Existenz Menu
An International Journal in Philosophy, Religion, Politics, and the Arts
ISSN 1932-1066

 

Volume 5, No. 1, Spring 2010

World Philosophy and the Axial Age Thesis

The Possibility of an Existential Philosophy of History in Jaspers and Sartre
Raymond Langley | Manhattanville College

Contingency and historicity would seem to preclude a philosophy of history that would ascribe meanings to origins, ends, and meanings of the historical process. Jaspers' and Sartre's existential philosophies of history argue for an Axial Age which enables consciousness to transcend its particular historicity to participate in the "loving struggle of communication" between past, present, and future of humanity. Sartre's dialectical comprehension sees the possibility of negative and positive reciprocity between individual men and history as the measure of freedom.


Karl Jaspers' Critique of Rudolf Bultmann and His Turn Toward Asia
Joanne Miyang Cho | William Paterson University

In this essay, I explore Jaspers' critique of Rudolf Bultmann's neo-orthodox theology and evaluate Jaspers' response to it. First, I analyze Jaspers' rejection of Bultmann's idea of demythologization and his anti-Semitism, as well as Jaspers' move toward valuing Asian ciphers. While both Jaspers and Bultmann rejected the literal interpretation of Jesus' resurrection, they viewed the place of Jesus quite differently. Bultmann contended salvation to be possible only through Christ, Jaspers contested such an exclusive view and instead recommended expanding from solely Western ciphers to include both Western and Asian ciphers. Part II evaluates Jaspers' critique of Bultmann in the light of theological and historical scholarship. Jaspers' criticism of Bultmann's demythologization and anti-Semitism has been supported by a number of scholars, but his ideas of cipher and transcendence have been received more controversially. Some have criticized their lack of tradition and commitment, while others have commended their openness and historical sensitivity. The essay evaluates why the interpretations of openness and historical sensitivity are more convincing.


Tracing Confucius in Jaspers' Weltphilosophie
Kimiyo Murata-Soraci | Waseda University, Japan

This essay explores Jaspers' ambitious and final project of Weltphilosophie from post-modern Derridian and Nancyian perspectives. The interpretation presented here differs from Hans Saner's perception of this project by drawing attention to language and communication and by including Existenz and transcendence in Jaspers' earlier thought as it relates to his world philosophy. This is also the place to address the moral and political philosophy of Confucius with whose thought "dawns" Volume 1 of Jaspers' The Great Philosophers. The essay adumbrates an imperceptible opening of an originary sociality and kinship between Western philosophy and Eastern philosophy that is taking place at the roots of Existenz through evocative recollection of Jaspers' world philosophy.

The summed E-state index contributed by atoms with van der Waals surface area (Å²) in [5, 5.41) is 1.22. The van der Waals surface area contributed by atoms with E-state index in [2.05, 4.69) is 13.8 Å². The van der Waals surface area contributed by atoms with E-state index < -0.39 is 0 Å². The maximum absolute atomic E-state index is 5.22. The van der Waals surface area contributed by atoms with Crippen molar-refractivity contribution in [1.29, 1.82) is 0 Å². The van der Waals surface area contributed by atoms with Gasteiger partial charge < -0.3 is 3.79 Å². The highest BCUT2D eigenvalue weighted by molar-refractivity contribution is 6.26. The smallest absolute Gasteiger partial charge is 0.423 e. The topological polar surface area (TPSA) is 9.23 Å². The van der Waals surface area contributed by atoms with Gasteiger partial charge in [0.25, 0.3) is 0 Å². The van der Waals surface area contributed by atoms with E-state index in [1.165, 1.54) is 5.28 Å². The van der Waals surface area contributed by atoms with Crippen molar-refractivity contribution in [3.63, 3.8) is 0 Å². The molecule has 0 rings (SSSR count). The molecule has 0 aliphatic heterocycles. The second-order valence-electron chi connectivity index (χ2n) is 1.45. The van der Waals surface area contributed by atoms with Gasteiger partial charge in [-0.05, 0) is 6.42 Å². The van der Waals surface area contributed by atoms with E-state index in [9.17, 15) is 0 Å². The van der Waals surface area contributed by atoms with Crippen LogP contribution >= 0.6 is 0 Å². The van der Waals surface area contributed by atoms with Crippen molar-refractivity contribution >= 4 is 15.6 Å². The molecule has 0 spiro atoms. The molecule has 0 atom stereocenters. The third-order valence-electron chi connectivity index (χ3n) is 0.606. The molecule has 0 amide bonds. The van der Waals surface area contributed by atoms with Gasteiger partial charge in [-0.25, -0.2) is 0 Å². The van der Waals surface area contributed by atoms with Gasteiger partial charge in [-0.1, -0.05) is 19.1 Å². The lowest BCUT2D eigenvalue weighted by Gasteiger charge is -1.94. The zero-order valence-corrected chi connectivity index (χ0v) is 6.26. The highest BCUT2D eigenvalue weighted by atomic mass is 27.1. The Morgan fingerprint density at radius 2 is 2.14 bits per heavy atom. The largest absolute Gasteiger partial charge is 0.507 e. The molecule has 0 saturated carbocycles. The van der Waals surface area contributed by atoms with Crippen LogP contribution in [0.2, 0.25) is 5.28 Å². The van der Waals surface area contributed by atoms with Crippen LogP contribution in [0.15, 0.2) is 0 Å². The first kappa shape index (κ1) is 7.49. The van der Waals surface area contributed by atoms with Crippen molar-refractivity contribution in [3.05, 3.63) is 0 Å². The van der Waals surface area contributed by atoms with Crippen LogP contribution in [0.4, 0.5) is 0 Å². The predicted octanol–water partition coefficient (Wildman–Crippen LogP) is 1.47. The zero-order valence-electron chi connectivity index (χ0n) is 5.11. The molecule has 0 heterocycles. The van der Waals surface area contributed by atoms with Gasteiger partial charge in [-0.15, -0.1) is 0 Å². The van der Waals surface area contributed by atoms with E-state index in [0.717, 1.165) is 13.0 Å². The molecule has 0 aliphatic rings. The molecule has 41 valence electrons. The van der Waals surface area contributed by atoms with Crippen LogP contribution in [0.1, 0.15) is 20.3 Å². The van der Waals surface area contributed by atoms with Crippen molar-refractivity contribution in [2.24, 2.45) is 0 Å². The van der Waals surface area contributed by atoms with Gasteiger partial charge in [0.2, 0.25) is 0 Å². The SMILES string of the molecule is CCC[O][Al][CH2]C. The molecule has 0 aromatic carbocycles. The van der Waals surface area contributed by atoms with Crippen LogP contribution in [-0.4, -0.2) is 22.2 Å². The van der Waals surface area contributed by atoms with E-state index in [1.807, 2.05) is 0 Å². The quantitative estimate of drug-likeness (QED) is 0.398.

Humanism and Despotism: Jaspers and Hegel on Chinese History and Religion
Eric Michael Dale | Emerson College

This essay explores the work of Hegel and Jaspers on Chinese religion and history, in order to more fully understand their respective philosophies of history. For Hegel, the historical development of Asian culture is actually pre-historical in that there is no progress to freedom, but only "the repetition of the same majestic ruin." Hegel understands China as "the realm of theocratic despotism" grounded in the religion of heaven and centered on the state religion of the Chinese Empire. Thus Chinese thought is the best exemplification of Hegel's famous claim, "the East knows that one is free; the Greeks know that some are free; the Germans know that all are free." Jaspers has a very different understanding of historical development and the nature of Chinese thought. While Hegel understands China as the absolute beginning of the movement of spirit from East to West, Jaspers sees China as one of the revolutionary origins of history in the Achsenzeit. Jaspers claims to have turned to Chinese Confucianism at the very moment that National Socialism was ravaging Europe, "sensing there a common source of humanity against the barbarism of my own environment." Jaspers embraces Confucian humanism as a source of existential meaning and relational communication.


Review of Karl Jaspers: A BiographyŚNavigations in Truth
Stephen A. Erickson | Pomona College

This review was presented at the Author Meets Critics session of the Karl Jaspers Society of North America in conjunction with the 84th Annual Meeting of the American Philosophical Association, San Francisco, April 2010.


Remarks on Zank, Monotheism and Its Discontents: Achsenzeit or deus ex machina?
Joseph Margolis | Temple University

This commentary was presented at the bi-annual meeting of the Karl Jaspers Society of North America in conjunction with the 106th Annual Meeting of the American Philosophical Association, New York, December 2009.


Jaspers' Axial Age Hypothesis: A Brief Restatement
Michael Zank | Boston University

A reply to Professor Margolis' commentary presented at the bi-annual meeting of the Karl Jaspers Society of North America in conjunction with the 106th Annual Meeting of the American Philosophical Association, New York, December 2009.


 

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